- The Washington Times - Wednesday, June 22, 2022

Former President Donald Trump is calling on House Republicans to vote against an 80-page gun control bill poised to pass the Senate this week.

Mr. Trump, in a statement on his Truth Social site, said the measure “will go down in history as the first step in a movement to TAKE AWAY YOUR GUNS.”

The legislation would provide incentives to states to implement so-called red flag laws, which allow law enforcement to take guns away from people deemed by a judge to be dangerous or mentally unstable.



The bill would also expand federal background checks of gun buyers under the age of 21 and increase the waiting period for under-21 gun purchases.

The Senate advanced the bill Tuesday with the help of 14 GOP lawmakers after negotiations were finalized and approved by top Senate Republicans, including Minority Leader Mitch McConnell of Kentucky and Sen. John Cornyn of Texas.

Senate approval means Congress is now poised to end a decades-long gridlock on legislation that restricts gun purchases or ownership.

A bipartisan group of Senate lawmakers, led on the GOP side by Mr. Cornyn, negotiated the bill after a mass shooting at an elementary school in Uvalde, Texas, in which an 18-year-old man entered the school and used an AR-15-style firearm to kill 19 fourth-grade students and two teachers.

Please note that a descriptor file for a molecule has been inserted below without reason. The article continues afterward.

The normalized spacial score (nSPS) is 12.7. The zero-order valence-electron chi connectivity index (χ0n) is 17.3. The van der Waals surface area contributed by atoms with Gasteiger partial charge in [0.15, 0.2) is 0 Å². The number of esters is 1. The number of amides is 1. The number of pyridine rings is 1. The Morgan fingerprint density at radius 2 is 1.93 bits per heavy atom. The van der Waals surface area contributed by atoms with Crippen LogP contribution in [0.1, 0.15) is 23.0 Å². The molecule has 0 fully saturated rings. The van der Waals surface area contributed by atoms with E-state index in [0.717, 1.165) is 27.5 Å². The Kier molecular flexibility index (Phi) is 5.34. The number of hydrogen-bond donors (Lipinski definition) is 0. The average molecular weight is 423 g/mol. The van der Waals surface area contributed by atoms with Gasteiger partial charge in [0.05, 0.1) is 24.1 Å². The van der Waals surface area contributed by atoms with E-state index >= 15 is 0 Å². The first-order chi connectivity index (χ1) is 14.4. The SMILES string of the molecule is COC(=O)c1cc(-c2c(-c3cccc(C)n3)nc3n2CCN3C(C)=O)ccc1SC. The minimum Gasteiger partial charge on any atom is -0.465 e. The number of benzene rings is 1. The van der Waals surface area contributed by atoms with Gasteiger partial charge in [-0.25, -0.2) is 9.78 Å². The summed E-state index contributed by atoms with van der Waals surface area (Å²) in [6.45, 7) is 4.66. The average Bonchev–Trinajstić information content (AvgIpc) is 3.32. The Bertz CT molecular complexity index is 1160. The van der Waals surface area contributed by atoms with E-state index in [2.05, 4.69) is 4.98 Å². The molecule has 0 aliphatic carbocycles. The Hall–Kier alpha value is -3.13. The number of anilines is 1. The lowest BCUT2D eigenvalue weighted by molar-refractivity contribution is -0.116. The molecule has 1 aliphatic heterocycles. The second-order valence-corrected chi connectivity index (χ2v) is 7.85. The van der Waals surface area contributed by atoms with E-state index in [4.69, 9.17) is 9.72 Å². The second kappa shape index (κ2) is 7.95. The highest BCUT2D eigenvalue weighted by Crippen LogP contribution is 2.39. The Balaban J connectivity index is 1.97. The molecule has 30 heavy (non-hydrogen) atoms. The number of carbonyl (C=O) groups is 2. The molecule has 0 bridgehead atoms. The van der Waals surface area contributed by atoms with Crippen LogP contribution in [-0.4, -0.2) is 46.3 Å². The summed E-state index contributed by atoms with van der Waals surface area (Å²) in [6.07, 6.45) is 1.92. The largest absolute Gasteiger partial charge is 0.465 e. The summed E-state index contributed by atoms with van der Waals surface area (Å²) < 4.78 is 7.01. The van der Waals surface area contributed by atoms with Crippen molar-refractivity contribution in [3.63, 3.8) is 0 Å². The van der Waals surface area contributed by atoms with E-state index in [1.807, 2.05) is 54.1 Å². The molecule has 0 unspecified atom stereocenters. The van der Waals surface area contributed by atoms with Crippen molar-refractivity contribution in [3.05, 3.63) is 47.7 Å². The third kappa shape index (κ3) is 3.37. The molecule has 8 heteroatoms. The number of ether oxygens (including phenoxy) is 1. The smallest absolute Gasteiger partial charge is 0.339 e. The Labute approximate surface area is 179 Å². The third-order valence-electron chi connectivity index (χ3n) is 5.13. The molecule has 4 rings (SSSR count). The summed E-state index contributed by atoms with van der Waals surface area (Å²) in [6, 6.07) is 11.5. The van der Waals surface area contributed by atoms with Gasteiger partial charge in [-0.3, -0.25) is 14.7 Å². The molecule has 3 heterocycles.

Mr. Trump on Wednesday called Mr. Cornyn a RINO, or Republican-in-Name-Only and also blamed Mr. McConnell for sanctioning the bill, which he said was crafted by radical left Democrats.

“Republicans, be careful what you wish for!!!” Mr. Trump said.

House Republican leaders oppose the bill and are whipping their GOP rank-and-file to vote against it.

Democrats control both chambers.

In the Senate, they need 10 GOP lawmakers to meet the 60-vote threshold needed to end debate, so the support Tuesday of 14 Republicans is decisive. In the House, only a simple majority is needed to pass the bill and it’s likely several Republicans will vote for the measure.

Gun-rights organizations oppose provisions in the bill extending the waiting period and incentivizing red-flag laws, which they argue would violate the Second Amendment right to keep and bear arms.

• Susan Ferrechio can be reached at sferrechio@washingtontimes.com.

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